One, in front of The Rockmount, has led to the closure of the road between Route de Cobo and Route de Carteret. The other is on the seaside pavement about 150 yards past Cobo Post Office going towards Grandes Rocques.
Agriculture, Countryside & Land Management Services were made aware of the holes on Thursday and investigatory works began the next day.
Given the risk to the seawall and the utilities within the road, the work has been authorised as essential.
Social distancing and hygiene measures will be maintained by all personnel and efforts made to reduce the movement of vehicles and people involved to a minimum.
Castel deputy Barry Paint has lived in the area for nearly 30 years and is familiar with its history.
‘The whole road along here was built on a sand dune,’ he said. ‘I’m no engineer, but it seems that water has got behind the sea wall somehow. That could be from the sea getting in or water draining from the land or maybe both.’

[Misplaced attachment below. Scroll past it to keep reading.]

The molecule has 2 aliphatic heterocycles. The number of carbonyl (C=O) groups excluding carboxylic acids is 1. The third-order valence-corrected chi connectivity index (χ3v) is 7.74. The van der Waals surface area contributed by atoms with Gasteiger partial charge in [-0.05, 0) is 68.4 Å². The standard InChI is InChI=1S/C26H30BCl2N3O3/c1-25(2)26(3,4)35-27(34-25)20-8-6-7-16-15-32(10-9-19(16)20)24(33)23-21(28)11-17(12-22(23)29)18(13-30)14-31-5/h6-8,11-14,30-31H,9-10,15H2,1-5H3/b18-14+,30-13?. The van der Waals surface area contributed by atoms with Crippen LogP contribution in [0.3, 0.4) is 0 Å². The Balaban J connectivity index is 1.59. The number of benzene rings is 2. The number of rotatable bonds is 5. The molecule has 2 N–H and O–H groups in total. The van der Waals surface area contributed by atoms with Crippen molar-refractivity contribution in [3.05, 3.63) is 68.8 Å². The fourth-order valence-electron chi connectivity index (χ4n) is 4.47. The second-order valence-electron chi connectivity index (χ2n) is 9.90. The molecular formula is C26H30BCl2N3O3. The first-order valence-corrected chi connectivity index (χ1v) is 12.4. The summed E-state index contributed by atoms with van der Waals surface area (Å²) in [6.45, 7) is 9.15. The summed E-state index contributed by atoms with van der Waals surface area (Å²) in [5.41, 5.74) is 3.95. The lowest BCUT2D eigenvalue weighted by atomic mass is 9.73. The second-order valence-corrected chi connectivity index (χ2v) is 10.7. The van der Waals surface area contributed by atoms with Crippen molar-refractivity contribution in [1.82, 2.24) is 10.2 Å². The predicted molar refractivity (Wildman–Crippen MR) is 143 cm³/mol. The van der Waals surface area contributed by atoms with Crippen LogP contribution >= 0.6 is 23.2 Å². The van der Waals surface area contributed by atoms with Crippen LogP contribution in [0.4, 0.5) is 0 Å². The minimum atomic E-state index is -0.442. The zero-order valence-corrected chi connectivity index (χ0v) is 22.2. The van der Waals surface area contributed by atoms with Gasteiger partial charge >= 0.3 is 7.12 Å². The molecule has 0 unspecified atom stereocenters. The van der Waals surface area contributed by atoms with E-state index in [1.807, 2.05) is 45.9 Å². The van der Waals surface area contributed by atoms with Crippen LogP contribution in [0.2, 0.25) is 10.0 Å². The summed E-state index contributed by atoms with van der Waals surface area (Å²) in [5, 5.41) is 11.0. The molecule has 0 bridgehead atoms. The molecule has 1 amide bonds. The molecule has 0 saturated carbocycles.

Some of the wall at Cobo had a granite plinth at the foot but the two areas in question did not which Deputy Paint said could present a weakness.
People using the beach opposite The Rockmount are being advised that they might notice red dye on the sand in the vicinity of the investigation. This is ecologically friendly and will be run through the hole in the road to mark the exit points of any air spaces on the seaward side of the wall. Any staining on the sand or wall will disappear with the tides very quickly.
Signs have been placed in the area to warn pedestrians.
Aclms is apologising for any inconvenience caused during the essential work.